Many medical schools and anatomy departments have sought alternatives or adjuncts to cadaver-based instruction through the use of alternative techniques including plastination (von Hagens et al., 1979), two-dimensional (2D) and three-dimensional (3D) imaging (Estevez et al., 2010), and body painting (McMenamin, 2008).

Rapid prototyping via 3D printing is a rapidly expanding technology that is now a critical part of the iterative design process in engineering, producing physical models quickly, easily and inexpensively from computer-aided design (CAD) and other digital data (Pham and Dimov, 2001). Additive manufacturing or 3D printing is often promoted as one of the most significant technological advances in our modern era. In the medical and health care arena, 3D printing was identified as a technology with great promise as early as 1997 (McGurk et al., 1997) and has already had an impact in the domain of oromaxillary and facial surgery (Isolan et al., 2007; Cohen et al., 2009) and orthopedic surgery (Esses et al., 2011) by allowing the production of bespoke prefabricated bone models for presurgical planning or the creation of patient-specific prostheses for implantation (Tam et al., 2013), surgical simulation (Monfared et al., 2012, Waran et al., 2013) or as a patient educational tools (see review, Rengier et al., 2010). The use of 3D printing in forensic medicine to create models of bone fractures, vessels, cardiac infarctions, ruptured organs and bite-mark wounds has also been reported (Ebert et al., 2011). As 3D prints can be generated from medical CT/MRI data, it is logically possible to use 3D print outs from common imaging studies to augment the teaching of topographic and applied clinical anatomy.

Some issues remain unresolved regarding the application of this emerging technology for anatomical sciences education. In this study we wanted to address the following questions:

(1) What data inputs are required or can be potentially utilized? (2) What are the logistics of data processing and 3D print production? (3) What is the qualitative and quantitative accuracy of the 3D prints compared with the original specimens? (4) What are the relative costs when compared to alternatives?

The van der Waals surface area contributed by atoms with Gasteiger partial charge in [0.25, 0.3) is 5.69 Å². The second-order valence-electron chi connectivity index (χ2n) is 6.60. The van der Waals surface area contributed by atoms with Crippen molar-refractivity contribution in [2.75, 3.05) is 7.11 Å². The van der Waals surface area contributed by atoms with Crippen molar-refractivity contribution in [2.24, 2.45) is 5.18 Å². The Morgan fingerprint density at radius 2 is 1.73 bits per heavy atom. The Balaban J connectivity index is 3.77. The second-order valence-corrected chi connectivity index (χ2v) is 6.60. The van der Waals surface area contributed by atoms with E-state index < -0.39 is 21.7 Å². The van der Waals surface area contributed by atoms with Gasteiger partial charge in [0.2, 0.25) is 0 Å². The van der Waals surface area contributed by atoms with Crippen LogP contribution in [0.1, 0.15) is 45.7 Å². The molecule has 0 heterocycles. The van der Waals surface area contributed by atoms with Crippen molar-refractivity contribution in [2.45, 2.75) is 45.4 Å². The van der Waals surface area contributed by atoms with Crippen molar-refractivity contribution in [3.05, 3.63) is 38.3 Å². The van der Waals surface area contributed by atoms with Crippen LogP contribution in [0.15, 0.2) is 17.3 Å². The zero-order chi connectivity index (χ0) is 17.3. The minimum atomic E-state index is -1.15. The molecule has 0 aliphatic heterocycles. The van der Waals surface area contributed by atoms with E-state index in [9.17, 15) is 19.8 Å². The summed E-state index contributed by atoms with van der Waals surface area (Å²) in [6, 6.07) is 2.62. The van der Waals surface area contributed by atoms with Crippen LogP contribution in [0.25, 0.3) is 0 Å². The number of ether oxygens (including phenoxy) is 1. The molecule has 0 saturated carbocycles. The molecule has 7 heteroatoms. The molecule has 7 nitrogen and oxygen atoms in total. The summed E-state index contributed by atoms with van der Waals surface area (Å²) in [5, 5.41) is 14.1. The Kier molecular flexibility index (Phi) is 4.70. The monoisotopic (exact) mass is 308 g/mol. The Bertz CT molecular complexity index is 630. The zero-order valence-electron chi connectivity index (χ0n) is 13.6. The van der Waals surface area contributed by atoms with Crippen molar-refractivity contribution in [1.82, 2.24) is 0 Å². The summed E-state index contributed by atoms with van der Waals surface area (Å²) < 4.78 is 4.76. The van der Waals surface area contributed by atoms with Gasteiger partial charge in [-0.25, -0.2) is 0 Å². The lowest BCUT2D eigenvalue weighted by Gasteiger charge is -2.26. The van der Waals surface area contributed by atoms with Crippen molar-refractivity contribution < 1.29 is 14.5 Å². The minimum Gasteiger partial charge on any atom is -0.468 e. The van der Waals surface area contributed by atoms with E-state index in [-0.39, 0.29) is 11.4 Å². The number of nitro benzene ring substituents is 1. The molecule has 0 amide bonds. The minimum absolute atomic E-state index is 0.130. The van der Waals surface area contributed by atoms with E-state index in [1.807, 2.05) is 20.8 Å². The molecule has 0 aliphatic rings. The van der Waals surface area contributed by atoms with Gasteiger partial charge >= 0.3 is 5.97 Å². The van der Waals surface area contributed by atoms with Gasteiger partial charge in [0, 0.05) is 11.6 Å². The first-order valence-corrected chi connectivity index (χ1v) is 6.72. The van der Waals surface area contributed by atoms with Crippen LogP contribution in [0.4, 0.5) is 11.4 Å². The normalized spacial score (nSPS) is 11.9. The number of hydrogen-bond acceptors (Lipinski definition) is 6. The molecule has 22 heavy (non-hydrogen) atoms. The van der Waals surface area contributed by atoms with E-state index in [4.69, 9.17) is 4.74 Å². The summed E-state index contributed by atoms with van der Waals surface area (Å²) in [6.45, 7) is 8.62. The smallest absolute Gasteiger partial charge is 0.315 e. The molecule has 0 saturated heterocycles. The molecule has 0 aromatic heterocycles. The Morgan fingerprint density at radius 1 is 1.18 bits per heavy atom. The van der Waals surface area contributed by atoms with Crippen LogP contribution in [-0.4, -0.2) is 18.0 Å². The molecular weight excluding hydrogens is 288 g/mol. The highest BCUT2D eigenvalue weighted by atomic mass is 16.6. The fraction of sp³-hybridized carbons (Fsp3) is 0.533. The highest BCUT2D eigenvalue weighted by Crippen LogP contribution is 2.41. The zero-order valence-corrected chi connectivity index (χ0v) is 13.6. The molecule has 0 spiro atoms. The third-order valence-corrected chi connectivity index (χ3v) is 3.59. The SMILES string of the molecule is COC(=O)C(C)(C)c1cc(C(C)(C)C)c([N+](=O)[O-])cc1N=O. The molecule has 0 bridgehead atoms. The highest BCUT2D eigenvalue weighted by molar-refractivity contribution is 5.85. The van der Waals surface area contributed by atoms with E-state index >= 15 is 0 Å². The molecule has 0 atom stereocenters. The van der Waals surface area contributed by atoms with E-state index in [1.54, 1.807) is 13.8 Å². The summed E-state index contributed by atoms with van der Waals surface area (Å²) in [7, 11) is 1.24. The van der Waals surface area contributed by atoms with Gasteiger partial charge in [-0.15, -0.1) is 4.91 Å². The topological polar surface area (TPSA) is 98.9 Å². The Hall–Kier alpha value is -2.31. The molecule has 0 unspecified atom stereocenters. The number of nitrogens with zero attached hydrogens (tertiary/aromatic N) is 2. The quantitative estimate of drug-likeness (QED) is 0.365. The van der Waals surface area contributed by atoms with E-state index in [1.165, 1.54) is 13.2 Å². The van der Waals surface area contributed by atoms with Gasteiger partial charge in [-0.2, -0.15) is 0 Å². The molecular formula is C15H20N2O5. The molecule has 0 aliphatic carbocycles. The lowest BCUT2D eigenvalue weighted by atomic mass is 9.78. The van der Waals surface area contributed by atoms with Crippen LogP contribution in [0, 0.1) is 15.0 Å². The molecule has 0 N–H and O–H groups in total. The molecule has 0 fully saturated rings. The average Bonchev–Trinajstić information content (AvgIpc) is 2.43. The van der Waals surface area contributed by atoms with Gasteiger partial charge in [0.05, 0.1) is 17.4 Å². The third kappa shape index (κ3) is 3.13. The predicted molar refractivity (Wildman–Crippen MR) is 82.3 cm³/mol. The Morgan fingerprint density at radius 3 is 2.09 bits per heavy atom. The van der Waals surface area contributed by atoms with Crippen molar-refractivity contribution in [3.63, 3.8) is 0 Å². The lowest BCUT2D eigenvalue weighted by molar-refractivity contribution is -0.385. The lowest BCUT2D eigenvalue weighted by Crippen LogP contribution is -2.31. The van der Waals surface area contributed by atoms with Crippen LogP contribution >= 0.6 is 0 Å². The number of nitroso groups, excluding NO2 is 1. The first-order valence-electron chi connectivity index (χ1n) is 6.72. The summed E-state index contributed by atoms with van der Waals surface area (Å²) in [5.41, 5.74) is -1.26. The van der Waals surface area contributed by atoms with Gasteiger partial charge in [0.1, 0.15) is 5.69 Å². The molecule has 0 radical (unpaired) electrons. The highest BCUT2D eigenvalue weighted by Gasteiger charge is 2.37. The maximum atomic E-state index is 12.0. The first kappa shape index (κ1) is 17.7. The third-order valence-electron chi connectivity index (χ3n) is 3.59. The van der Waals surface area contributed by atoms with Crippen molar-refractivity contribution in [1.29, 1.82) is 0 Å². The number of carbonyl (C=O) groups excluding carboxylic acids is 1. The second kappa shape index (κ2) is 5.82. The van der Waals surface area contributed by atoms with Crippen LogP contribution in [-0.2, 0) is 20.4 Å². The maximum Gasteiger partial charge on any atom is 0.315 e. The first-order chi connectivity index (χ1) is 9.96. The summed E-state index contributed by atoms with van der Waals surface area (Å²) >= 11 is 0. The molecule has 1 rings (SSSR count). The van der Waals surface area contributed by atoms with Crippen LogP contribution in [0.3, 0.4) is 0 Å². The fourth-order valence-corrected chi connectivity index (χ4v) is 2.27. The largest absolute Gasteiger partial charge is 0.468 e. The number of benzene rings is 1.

METHODS

Image Data Acquisition

The precise threshold of resolution required for 3D printed models to be useful for haptic teaching aids is not presently known, but the majority of 3D printers are capable of 100 µm isometric resolution, and latest generation 3D scanning equipment (such as fixed or hand-held surface scanners) are capable of comparable (or higher) resolution during data acquisition. A modern 64 slice CT scanner typically involves lower resolutions; for example a CT scan of a limb segment would produce pixel sizes (i.e., X and Y resolutions) of 0.15–0.5 mm and interslice distances (Z resolution) of 0.4–1.0 mm (Kalender, 2006). Thus as long as printer resolution is higher than the scan resolution, 3D printing will not result in any loss of accuracy. For initial testing of 3D printing as a tool for anatomy teaching and learning, we aimed to produce a 3D model that displayed the surface features visible in a prosected specimen. To obtain high quality 3D printed models of cadaver specimens it is vital that the original cadaver prosection be of high quality. For the initial “proof of concept” we scanned a prosected upper limb (Fig. 1A), using a Philips Brilliance 64 CT scanner (Olympic Park Radiology, Melbourne, Australia). The scanner field of view was set to 150 mm, giving a per-slice pixel size of 0.195 mm, and slice distance was set to 0.4 mm (near maximal resolutions for this scanner). Using these parameters on a fixed prosection we were essentially using the CT scanner for the purpose of digitizing 3D surface geometry only, and either soft- or hard-tissue optimized algorithms are suitable for subsequent generation of the 3D data.

Figure 1.

Prosection of the hand and wrist with 3D images and 3D printed model. (A) Image of CT-scanned prosection of hand and wrist; (B) The 3D computer image is constructed from the CT data (in this case, exported from the scanner workstation in DICOM format) using image processing software (e.g., Amira, Avizo, Mimics, Simpleware, 3D Slicer), which creates a stereolithography file (.STL); (C) Because CT scan does not provide information on color, anatomically realistic colors can be added using a package such as 3D Coat; (D) The colored STL file can then be printed in full color as a 3D copy of the original prosection. Scale bar = 10 cm.